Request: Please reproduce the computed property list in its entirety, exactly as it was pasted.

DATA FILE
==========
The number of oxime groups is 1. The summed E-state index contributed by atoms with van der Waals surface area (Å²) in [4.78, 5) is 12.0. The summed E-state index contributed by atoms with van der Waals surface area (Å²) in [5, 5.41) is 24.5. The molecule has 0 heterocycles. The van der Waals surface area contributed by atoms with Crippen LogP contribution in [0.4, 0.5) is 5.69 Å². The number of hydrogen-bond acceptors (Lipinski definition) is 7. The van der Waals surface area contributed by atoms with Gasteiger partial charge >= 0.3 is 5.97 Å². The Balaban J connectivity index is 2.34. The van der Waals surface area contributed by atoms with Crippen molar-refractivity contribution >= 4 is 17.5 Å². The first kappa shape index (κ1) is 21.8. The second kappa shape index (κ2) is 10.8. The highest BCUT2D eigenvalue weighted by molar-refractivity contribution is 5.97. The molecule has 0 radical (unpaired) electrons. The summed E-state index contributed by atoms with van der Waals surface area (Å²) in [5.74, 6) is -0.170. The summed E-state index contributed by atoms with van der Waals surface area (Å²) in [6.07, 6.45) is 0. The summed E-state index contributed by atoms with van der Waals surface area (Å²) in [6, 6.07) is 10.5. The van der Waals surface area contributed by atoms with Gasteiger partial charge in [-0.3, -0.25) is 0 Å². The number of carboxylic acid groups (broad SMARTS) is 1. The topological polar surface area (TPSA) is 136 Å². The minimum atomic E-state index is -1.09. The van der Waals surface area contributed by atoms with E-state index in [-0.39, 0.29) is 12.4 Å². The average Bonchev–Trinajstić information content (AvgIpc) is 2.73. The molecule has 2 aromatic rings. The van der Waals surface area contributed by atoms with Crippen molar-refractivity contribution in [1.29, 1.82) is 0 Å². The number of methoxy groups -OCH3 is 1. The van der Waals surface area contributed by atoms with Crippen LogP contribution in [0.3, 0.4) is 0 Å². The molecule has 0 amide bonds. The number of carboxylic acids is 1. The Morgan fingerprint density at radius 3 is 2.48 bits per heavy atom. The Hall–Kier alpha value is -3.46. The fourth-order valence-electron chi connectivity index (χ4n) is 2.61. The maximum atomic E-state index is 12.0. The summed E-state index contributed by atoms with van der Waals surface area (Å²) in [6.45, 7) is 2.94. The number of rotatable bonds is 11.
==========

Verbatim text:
The number of oxime groups is 1. The summed E-state index contributed by atoms with van der Waals surface area (Å²) in [4.78, 5) is 12.0. The summed E-state index contributed by atoms with van der Waals surface area (Å²) in [5, 5.41) is 24.5. The molecule has 0 heterocycles. The van der Waals surface area contributed by atoms with Crippen LogP contribution in [0.4, 0.5) is 5.69 Å². The number of hydrogen-bond acceptors (Lipinski definition) is 7. The van der Waals surface area contributed by atoms with Gasteiger partial charge >= 0.3 is 5.97 Å². The Balaban J connectivity index is 2.34. The van der Waals surface area contributed by atoms with Crippen molar-refractivity contribution >= 4 is 17.5 Å². The first kappa shape index (κ1) is 21.8. The second kappa shape index (κ2) is 10.8. The highest BCUT2D eigenvalue weighted by molar-refractivity contribution is 5.97. The molecule has 0 radical (unpaired) electrons. The summed E-state index contributed by atoms with van der Waals surface area (Å²) in [5.74, 6) is -0.170. The summed E-state index contributed by atoms with van der Waals surface area (Å²) in [6.07, 6.45) is 0. The summed E-state index contributed by atoms with van der Waals surface area (Å²) in [6, 6.07) is 10.5. The van der Waals surface area contributed by atoms with Gasteiger partial charge in [-0.3, -0.25) is 0 Å². The number of carboxylic acid groups (broad SMARTS) is 1. The topological polar surface area (TPSA) is 136 Å². The minimum atomic E-state index is -1.09. The van der Waals surface area contributed by atoms with E-state index in [-0.39, 0.29) is 12.4 Å². The average Bonchev–Trinajstić information content (AvgIpc) is 2.73. The molecule has 2 aromatic rings. The van der Waals surface area contributed by atoms with Crippen molar-refractivity contribution in [1.29, 1.82) is 0 Å². The number of methoxy groups -OCH3 is 1. The van der Waals surface area contributed by atoms with Crippen LogP contribution in [0.3, 0.4) is 0 Å². The molecule has 0 amide bonds. The number of carboxylic acids is 1. The Morgan fingerprint density at radius 3 is 2.48 bits per heavy atom. The Hall–Kier alpha value is -3.46. The fourth-order valence-electron chi connectivity index (χ4n) is 2.61. The maximum atomic E-state index is 12.0. The summed E-state index contributed by atoms with van der Waals surface area (Å²) in [6.45, 7) is 2.94. The number of rotatable bonds is 11.